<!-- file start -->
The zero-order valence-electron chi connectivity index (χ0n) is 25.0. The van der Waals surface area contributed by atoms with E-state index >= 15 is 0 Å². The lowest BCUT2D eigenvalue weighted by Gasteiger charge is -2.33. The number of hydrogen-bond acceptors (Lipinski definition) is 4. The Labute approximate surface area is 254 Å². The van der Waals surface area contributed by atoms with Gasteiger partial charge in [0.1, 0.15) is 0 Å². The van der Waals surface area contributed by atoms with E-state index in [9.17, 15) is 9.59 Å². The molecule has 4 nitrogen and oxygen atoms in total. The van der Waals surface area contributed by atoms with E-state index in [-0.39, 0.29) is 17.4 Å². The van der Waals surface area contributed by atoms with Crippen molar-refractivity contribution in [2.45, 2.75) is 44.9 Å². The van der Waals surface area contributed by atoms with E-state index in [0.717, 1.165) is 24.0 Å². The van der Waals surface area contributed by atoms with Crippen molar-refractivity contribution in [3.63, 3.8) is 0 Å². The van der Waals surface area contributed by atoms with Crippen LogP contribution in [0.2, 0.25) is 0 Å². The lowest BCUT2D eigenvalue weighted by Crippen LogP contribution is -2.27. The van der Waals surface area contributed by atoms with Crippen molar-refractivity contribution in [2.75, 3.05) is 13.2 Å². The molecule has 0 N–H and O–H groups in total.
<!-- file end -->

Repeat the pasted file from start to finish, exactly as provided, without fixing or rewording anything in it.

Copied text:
The zero-order valence-electron chi connectivity index (χ0n) is 25.0. The van der Waals surface area contributed by atoms with E-state index >= 15 is 0 Å². The lowest BCUT2D eigenvalue weighted by Gasteiger charge is -2.33. The number of hydrogen-bond acceptors (Lipinski definition) is 4. The Labute approximate surface area is 254 Å². The van der Waals surface area contributed by atoms with Gasteiger partial charge in [0.1, 0.15) is 0 Å². The van der Waals surface area contributed by atoms with E-state index in [9.17, 15) is 9.59 Å². The molecule has 4 nitrogen and oxygen atoms in total. The van der Waals surface area contributed by atoms with E-state index in [-0.39, 0.29) is 17.4 Å². The van der Waals surface area contributed by atoms with Crippen molar-refractivity contribution in [2.45, 2.75) is 44.9 Å². The van der Waals surface area contributed by atoms with E-state index in [0.717, 1.165) is 24.0 Å². The van der Waals surface area contributed by atoms with Crippen molar-refractivity contribution in [3.63, 3.8) is 0 Å². The van der Waals surface area contributed by atoms with Crippen LogP contribution in [0.2, 0.25) is 0 Å². The lowest BCUT2D eigenvalue weighted by Crippen LogP contribution is -2.27. The van der Waals surface area contributed by atoms with Crippen molar-refractivity contribution in [2.75, 3.05) is 13.2 Å². The molecule has 0 N–H and O–H groups in total.